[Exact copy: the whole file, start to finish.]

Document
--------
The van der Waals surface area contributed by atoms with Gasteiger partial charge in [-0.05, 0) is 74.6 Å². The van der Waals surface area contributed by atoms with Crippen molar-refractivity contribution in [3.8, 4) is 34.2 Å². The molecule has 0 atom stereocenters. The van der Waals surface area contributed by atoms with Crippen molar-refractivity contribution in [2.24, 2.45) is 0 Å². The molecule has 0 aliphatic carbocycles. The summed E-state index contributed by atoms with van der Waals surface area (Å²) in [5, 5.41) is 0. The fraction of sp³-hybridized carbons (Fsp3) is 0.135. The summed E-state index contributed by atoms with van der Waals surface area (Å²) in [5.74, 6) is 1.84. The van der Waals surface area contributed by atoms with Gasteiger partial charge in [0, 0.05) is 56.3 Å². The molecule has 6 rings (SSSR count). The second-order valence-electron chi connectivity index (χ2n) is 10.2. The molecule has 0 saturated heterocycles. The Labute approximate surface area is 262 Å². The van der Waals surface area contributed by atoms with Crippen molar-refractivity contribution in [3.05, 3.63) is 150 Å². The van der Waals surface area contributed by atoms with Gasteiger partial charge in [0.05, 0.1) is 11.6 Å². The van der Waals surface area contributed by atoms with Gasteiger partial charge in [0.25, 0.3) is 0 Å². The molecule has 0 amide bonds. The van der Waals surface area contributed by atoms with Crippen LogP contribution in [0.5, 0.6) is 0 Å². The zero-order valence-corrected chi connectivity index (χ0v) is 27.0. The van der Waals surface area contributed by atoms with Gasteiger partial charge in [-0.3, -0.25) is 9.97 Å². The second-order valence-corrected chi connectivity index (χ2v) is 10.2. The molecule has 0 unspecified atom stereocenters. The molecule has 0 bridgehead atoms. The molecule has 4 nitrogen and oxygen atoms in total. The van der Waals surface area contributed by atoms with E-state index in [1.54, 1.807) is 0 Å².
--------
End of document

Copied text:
The van der Waals surface area contributed by atoms with Gasteiger partial charge in [-0.05, 0) is 74.6 Å². The van der Waals surface area contributed by atoms with Crippen molar-refractivity contribution in [3.8, 4) is 34.2 Å². The molecule has 0 atom stereocenters. The van der Waals surface area contributed by atoms with Crippen molar-refractivity contribution in [2.24, 2.45) is 0 Å². The molecule has 0 aliphatic carbocycles. The summed E-state index contributed by atoms with van der Waals surface area (Å²) in [5, 5.41) is 0. The fraction of sp³-hybridized carbons (Fsp3) is 0.135. The summed E-state index contributed by atoms with van der Waals surface area (Å²) in [5.74, 6) is 1.84. The van der Waals surface area contributed by atoms with Gasteiger partial charge in [0, 0.05) is 56.3 Å². The molecule has 6 rings (SSSR count). The second-order valence-electron chi connectivity index (χ2n) is 10.2. The molecule has 0 saturated heterocycles. The Labute approximate surface area is 262 Å². The van der Waals surface area contributed by atoms with Crippen molar-refractivity contribution in [3.05, 3.63) is 150 Å². The van der Waals surface area contributed by atoms with Gasteiger partial charge in [0.05, 0.1) is 11.6 Å². The van der Waals surface area contributed by atoms with Gasteiger partial charge in [0.25, 0.3) is 0 Å². The molecule has 0 amide bonds. The van der Waals surface area contributed by atoms with Crippen LogP contribution in [0.5, 0.6) is 0 Å². The zero-order valence-corrected chi connectivity index (χ0v) is 27.0. The van der Waals surface area contributed by atoms with Gasteiger partial charge in [-0.3, -0.25) is 9.97 Å². The second-order valence-corrected chi connectivity index (χ2v) is 10.2. The molecule has 0 unspecified atom stereocenters. The molecule has 0 bridgehead atoms. The molecule has 4 nitrogen and oxygen atoms in total. The van der Waals surface area contributed by atoms with E-state index in [1.54, 1.807) is 0 Å².